Back to the future in El Niño forecasting

From the Georgia Institute of Technology: Looking at El Niño’s past to predict its future The El Niño Southern Oscillation is Earth’s main source of year-to-year climate variability, but its response to global warming remains highly uncertain. Scientists see a large amount of variability in the El Niño-Southern Oscillation (ENSO) when looking back at climate…

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BOM ENSO Tracker

Quicky Mid-November 2014 ENSO Update

Guest Post by Bob Tisdale AUSTRALIA’S BOM UPGRADES ENSO TRACKER STATUS TO EL NIÑO ALERT On November 18, Australia’s Bureau of Meteorology (BOM) upgraded the conditions in the tropical Pacific from El Niño “watch” to “alert” levels, “indicating at least a 70% chance of El Niño occurring”.  See the rest of their update here. NOAA’S WEEKLY…

Pools of warm water known as Kelvin waves can be seen traveling eastward along the equator (black line) in this Sept. 17, 2009, image from the NASA/French Space Agency Ocean Surface Topography Mission/Jason-2 satellite. El Ninos form when trade winds in the equatorial western Pacific relax over a period of months, sending Kelvin waves eastward across the Pacific like a conveyor belt. Image credit: NASA/JPL Ocean Surface Topography Team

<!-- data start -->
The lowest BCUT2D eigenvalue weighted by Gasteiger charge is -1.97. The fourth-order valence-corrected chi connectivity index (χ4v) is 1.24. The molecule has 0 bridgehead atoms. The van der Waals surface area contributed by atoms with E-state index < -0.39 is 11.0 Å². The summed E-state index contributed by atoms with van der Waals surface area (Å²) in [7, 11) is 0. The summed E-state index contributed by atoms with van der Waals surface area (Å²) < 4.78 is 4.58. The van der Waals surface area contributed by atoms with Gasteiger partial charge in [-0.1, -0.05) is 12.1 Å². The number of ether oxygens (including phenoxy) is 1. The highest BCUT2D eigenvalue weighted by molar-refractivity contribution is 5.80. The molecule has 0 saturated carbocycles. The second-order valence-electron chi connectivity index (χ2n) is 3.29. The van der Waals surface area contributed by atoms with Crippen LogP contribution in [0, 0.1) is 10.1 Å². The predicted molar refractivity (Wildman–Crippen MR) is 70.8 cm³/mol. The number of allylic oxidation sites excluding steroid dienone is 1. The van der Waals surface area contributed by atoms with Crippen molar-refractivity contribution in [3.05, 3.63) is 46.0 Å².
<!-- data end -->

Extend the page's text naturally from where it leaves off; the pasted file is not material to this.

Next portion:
El Niño fades without westerly wind bursts

From AGU: The warm and wet winter of 1997 brought California floods, Florida tornadoes, and an ice storm in the American northeast, prompting climatologists to dub it the El Niño of the century. Earlier this year, climate scientists thought the coming winter might bring similar extremes, as equatorial Pacific Ocean conditions resembled those seen in…